Pedalling furiously, racing the wrong way down one-way streets, a Boston Pedicab driver has emerged as an unlikely unsung hero of the marathon bombings, ferrying a surgeon to the hospital when no one else could.
“You can get these things through traffic anywhere,” said Boston Pedicab driver Nicholas Viau. “You can hop over sidewalks, you can get in the smallest little areas.”
After the bombs went off on Marathon Monday, the cops had ordered Viau out of the Back Bay. He was headed back to Boston Pedicab’s shop in the South End when good fortune placed him in the path of someone who needed to be somewhere fast.
Dr. Jeffrey Kalish, Boston Medical Center’s director of endovascular surgery, had the day off to watch his wife run the marathon. After the bombs went off, his surgery team called. They needed him. Now.
“What they needed was more vascular surgeons that could handle blood vessel problems, amputations, just all of the things that they started to hear was going to be coming into the ER,” Kalish said. He hopped in a friend’s car.
They were less than two miles from BMC, but the streets were jammed. Kalish got out and started walking. But every minute counted. People’s lives and limbs depended on it. Then he saw the big bright green trikes.
“I figured that was going to be my quickest ticket in,” Kalish said. “I said, ‘Hi, my name is Jeff, I’m a vascular surgeon at Boston Medical Center,’ and one of them was nice enough to put me in his pedicab and we rode off.”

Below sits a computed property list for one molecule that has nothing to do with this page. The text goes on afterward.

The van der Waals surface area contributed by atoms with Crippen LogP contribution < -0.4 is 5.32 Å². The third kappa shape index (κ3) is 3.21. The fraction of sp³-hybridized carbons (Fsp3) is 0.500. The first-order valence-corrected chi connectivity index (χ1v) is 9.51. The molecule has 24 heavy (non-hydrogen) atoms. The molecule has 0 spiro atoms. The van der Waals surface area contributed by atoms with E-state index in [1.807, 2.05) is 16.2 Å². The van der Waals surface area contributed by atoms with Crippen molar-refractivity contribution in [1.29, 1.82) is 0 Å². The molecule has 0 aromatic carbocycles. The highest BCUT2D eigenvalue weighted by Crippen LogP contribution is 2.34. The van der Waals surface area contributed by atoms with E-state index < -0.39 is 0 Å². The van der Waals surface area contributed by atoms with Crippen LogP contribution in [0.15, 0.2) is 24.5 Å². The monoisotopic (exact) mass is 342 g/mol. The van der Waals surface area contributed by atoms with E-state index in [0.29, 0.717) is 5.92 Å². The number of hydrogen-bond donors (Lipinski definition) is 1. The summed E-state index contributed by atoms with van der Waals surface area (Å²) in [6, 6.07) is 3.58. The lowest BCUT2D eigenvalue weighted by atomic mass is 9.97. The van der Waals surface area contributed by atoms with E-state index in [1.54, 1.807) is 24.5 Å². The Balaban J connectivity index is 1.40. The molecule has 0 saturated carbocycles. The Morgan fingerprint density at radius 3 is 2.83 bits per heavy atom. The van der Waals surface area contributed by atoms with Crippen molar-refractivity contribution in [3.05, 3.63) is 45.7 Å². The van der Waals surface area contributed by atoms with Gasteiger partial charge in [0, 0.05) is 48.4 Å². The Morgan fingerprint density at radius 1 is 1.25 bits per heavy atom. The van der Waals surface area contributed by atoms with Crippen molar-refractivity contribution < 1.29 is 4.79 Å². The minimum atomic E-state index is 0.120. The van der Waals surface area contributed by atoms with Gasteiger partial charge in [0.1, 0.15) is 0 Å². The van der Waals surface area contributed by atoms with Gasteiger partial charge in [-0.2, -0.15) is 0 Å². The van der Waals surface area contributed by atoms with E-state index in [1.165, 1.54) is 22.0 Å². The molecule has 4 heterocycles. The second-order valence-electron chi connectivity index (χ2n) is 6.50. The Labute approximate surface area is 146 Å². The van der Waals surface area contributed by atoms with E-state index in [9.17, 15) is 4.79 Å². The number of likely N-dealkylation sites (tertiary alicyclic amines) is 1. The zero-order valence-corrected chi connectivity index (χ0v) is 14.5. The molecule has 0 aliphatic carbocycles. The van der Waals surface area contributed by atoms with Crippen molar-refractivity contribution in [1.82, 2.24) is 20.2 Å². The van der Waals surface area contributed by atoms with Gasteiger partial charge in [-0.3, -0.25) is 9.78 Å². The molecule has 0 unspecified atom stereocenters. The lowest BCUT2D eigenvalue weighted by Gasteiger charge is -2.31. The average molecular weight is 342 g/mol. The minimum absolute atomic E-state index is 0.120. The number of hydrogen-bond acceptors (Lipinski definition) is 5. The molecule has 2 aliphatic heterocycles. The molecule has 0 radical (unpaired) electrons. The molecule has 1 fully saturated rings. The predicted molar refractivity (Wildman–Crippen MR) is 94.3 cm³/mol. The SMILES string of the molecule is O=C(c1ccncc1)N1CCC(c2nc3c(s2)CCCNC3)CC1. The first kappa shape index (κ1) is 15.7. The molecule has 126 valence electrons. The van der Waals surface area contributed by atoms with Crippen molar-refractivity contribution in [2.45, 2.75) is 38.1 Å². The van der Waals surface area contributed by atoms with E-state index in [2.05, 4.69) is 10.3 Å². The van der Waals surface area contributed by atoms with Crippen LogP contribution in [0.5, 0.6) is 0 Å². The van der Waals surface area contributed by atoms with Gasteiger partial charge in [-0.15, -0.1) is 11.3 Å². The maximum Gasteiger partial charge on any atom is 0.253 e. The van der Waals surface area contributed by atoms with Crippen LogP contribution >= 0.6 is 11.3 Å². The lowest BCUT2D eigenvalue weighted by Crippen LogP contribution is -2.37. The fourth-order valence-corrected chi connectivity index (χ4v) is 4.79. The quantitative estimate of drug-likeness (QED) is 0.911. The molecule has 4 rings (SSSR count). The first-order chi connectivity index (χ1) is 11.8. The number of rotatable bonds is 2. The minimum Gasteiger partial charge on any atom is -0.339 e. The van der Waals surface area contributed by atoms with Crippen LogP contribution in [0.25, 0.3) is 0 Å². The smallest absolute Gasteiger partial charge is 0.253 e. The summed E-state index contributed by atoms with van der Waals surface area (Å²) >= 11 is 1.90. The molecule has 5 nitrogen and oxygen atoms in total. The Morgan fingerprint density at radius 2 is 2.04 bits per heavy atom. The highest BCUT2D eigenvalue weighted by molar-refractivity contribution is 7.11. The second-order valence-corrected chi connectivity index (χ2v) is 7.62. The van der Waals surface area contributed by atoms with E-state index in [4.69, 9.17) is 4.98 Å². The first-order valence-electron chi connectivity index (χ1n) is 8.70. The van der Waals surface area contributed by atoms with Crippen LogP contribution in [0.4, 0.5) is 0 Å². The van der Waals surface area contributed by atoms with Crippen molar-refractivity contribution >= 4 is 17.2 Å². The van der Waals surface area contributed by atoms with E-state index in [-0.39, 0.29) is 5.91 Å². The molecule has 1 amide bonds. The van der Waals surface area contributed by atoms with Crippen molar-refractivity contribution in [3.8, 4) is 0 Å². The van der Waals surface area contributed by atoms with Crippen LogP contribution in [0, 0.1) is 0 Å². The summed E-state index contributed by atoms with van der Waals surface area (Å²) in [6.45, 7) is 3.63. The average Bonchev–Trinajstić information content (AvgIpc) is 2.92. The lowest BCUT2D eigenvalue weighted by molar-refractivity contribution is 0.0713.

Viau wasn’t supposed to be taking riders. But when he heard who Kalish was, he ushered him into his cab.
Kalish described the wild emergency ride:
“I don’t think we even thought about the lights. I don’t think we thought about the one ways because there was no one on the roads.”
Away from Copley Square, the streets were “eerily quiet” and empty.
“I think we were flying,” Kalish said. “Definitely I know we were going the wrong way down East Newton Street.”
Viau said, “I figured, extenuating circumstances, you do what you have to do.”
“I had no idea what I was going to see,” Kalish said about the job ahead. He had hours of grueling surgery ahead of him.
They arrived at the hospital in minutes. With a handshake and a quick “good luck” from Viau, Kalish made his way into the operating room. “I wasn’t winded … physically I was in perfect shape.”
His patient had severe injuries to both legs, but Kalish was able to save them.
“That was one of the most awful days as a surgeon,” Kalish said. “My patient was the last one out of the operating room … it took a long time to get control of everything.”
But thanks to a Boston Pedicab driver, he was there when he was needed. “Nick,” Kalish said, “thank you very much.”